In the back office of my bookstore, folks are already abuzz about this year’s Book Expo in Chicago. Book Expo is probably the largest publishing convention in the world, but if you talk to booksellers, they typically bemoan the crowds and the hectic atmosphere of the Expo weekend. However, this year’s keynote speaker happens to be former prez Bill Clinton who will be pushing his new — and as of this writing, not yet completed — memoir, My Life (“The president came up with the title,” says attorney Robert Barnett, who handles Clinton’s literary endeavors.) Also from this Washington Post article about the Clinton book: a first printing of 1.5 million copies and the first of what will likely be legions of sales comparisons with Hillary’s blockbuster. Hillel Italie of the AP hopes that Clinton will depart from all previous presidential memoirs by providing readers and historians with some actual insights (LINK). I would rate the chances of this as extremely slim. And David D. Kirkpatrick of the New York Times believes that the timing of the book’s release is purely political (LINK). Meanwhile, back in bookseller land, Book Expo attendees are bracing themselves for the media furor that is sure to accompany the book’s unveiling.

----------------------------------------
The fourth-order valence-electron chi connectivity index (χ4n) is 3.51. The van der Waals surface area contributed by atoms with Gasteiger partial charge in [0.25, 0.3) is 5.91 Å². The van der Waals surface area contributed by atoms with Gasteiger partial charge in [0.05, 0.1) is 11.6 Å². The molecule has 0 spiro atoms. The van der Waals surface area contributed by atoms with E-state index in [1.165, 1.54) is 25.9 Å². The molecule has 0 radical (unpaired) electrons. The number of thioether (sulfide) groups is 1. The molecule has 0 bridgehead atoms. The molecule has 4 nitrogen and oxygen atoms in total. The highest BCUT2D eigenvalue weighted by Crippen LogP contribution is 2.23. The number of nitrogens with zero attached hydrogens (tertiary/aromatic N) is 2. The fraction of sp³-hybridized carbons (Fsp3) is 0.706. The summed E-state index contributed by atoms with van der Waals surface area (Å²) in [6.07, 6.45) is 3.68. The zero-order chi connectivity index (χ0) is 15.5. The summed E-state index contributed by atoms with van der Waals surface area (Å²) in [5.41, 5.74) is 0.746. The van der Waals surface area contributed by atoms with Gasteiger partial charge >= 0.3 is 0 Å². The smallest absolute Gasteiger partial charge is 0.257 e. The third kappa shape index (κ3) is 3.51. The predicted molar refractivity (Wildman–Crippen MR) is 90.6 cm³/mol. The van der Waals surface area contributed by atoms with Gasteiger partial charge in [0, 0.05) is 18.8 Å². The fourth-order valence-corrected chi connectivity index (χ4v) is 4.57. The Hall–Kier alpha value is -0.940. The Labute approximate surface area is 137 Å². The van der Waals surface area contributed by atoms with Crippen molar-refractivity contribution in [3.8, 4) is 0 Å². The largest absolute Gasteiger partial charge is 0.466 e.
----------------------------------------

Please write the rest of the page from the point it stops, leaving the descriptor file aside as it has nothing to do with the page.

Canadian writer David Bernans is embroiled in controversy after being barred from reading his novel, North of 9/11, a fictional account of the reaction to 9/11 in Canada. He had planned to do a reading on the campus of Concordia University in Montreal, but "after filling out an online application to hold a public reading on campus, Bernans received an e-mail on July 25 stating his request had been declined by Concordia's 'risk management team,'" according to news reports.A description of the book:North of 9/11 is the story of Concordia student, Sarah Murphy, a political activist determined to stem the tide of war mania emanating from the United States, and racist hysteria affecting her friends Hassan and Hakim. Sarah overhears a conversation between her father, and the executive of a Montreal-based aerospace manufacturer involved in production for the Pentagon.Sarah and her friends plan a non-violent direct action to draw attention to Canada's participation in US war efforts. Activists are questioned by the RCMP, phones are tapped, movements are shadowed. The RCMP closes in on the presumed sleeper cell while bombs fall on Afghanistan.Update: The Guardian picks up the story, says the University is calling this a mix up due to human error. Bernans isn't buying it.